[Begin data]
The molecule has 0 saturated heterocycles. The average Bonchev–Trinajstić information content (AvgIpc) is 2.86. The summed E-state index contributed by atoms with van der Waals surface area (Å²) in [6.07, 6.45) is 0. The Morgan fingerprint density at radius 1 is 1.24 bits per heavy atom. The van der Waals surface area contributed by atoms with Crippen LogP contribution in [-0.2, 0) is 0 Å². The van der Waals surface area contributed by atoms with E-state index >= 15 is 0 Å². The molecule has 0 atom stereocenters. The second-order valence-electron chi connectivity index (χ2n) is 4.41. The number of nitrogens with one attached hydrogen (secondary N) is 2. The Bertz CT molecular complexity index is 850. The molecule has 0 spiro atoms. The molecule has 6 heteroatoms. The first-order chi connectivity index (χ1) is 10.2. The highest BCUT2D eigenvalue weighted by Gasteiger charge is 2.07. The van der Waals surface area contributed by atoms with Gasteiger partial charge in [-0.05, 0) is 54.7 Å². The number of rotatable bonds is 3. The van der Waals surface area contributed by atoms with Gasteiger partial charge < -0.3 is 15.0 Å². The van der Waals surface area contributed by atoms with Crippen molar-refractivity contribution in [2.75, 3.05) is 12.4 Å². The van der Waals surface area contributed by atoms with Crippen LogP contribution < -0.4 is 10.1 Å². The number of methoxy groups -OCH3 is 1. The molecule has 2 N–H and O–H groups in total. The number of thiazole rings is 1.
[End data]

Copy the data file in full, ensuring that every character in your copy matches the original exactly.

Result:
The molecule has 0 saturated heterocycles. The average Bonchev–Trinajstić information content (AvgIpc) is 2.86. The summed E-state index contributed by atoms with van der Waals surface area (Å²) in [6.07, 6.45) is 0. The Morgan fingerprint density at radius 1 is 1.24 bits per heavy atom. The van der Waals surface area contributed by atoms with Crippen LogP contribution in [-0.2, 0) is 0 Å². The van der Waals surface area contributed by atoms with E-state index >= 15 is 0 Å². The molecule has 0 atom stereocenters. The second-order valence-electron chi connectivity index (χ2n) is 4.41. The number of nitrogens with one attached hydrogen (secondary N) is 2. The Bertz CT molecular complexity index is 850. The molecule has 0 spiro atoms. The molecule has 6 heteroatoms. The first-order chi connectivity index (χ1) is 10.2. The highest BCUT2D eigenvalue weighted by Gasteiger charge is 2.07. The van der Waals surface area contributed by atoms with Gasteiger partial charge in [-0.05, 0) is 54.7 Å². The number of rotatable bonds is 3. The van der Waals surface area contributed by atoms with Gasteiger partial charge < -0.3 is 15.0 Å². The van der Waals surface area contributed by atoms with Crippen molar-refractivity contribution in [2.75, 3.05) is 12.4 Å². The van der Waals surface area contributed by atoms with Crippen LogP contribution < -0.4 is 10.1 Å². The number of methoxy groups -OCH3 is 1. The molecule has 2 N–H and O–H groups in total. The number of thiazole rings is 1.